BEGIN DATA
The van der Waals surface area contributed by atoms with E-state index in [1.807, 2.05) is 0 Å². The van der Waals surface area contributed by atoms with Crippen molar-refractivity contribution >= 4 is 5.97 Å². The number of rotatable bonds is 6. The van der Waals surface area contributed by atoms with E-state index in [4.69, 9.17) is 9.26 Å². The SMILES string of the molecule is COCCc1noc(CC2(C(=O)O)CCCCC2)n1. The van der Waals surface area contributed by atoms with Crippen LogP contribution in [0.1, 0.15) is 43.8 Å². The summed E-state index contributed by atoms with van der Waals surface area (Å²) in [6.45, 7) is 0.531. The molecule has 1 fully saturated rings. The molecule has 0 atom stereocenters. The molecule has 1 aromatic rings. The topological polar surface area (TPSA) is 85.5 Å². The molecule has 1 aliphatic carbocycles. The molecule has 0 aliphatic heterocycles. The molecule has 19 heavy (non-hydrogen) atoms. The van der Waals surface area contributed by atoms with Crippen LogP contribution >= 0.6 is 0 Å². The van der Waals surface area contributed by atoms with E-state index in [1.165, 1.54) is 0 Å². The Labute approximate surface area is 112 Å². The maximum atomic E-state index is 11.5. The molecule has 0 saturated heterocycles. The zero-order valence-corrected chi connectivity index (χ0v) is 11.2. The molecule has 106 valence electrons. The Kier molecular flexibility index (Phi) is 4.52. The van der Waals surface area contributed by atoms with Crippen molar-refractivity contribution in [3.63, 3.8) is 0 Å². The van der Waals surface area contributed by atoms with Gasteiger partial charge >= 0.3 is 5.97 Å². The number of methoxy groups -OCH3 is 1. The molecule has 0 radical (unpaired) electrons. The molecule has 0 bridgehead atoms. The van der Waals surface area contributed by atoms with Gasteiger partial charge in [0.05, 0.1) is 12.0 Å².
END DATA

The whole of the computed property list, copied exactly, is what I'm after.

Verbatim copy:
The van der Waals surface area contributed by atoms with E-state index in [1.807, 2.05) is 0 Å². The van der Waals surface area contributed by atoms with Crippen molar-refractivity contribution >= 4 is 5.97 Å². The number of rotatable bonds is 6. The van der Waals surface area contributed by atoms with E-state index in [4.69, 9.17) is 9.26 Å². The SMILES string of the molecule is COCCc1noc(CC2(C(=O)O)CCCCC2)n1. The van der Waals surface area contributed by atoms with Crippen LogP contribution in [0.1, 0.15) is 43.8 Å². The summed E-state index contributed by atoms with van der Waals surface area (Å²) in [6.45, 7) is 0.531. The molecule has 1 fully saturated rings. The molecule has 0 atom stereocenters. The molecule has 1 aromatic rings. The topological polar surface area (TPSA) is 85.5 Å². The molecule has 1 aliphatic carbocycles. The molecule has 0 aliphatic heterocycles. The molecule has 19 heavy (non-hydrogen) atoms. The van der Waals surface area contributed by atoms with Crippen LogP contribution >= 0.6 is 0 Å². The van der Waals surface area contributed by atoms with E-state index in [1.165, 1.54) is 0 Å². The Labute approximate surface area is 112 Å². The maximum atomic E-state index is 11.5. The molecule has 0 saturated heterocycles. The zero-order valence-corrected chi connectivity index (χ0v) is 11.2. The molecule has 106 valence electrons. The Kier molecular flexibility index (Phi) is 4.52. The van der Waals surface area contributed by atoms with Crippen molar-refractivity contribution in [3.63, 3.8) is 0 Å². The van der Waals surface area contributed by atoms with Gasteiger partial charge >= 0.3 is 5.97 Å². The number of methoxy groups -OCH3 is 1. The molecule has 0 radical (unpaired) electrons. The molecule has 0 bridgehead atoms. The van der Waals surface area contributed by atoms with Gasteiger partial charge in [0.05, 0.1) is 12.0 Å².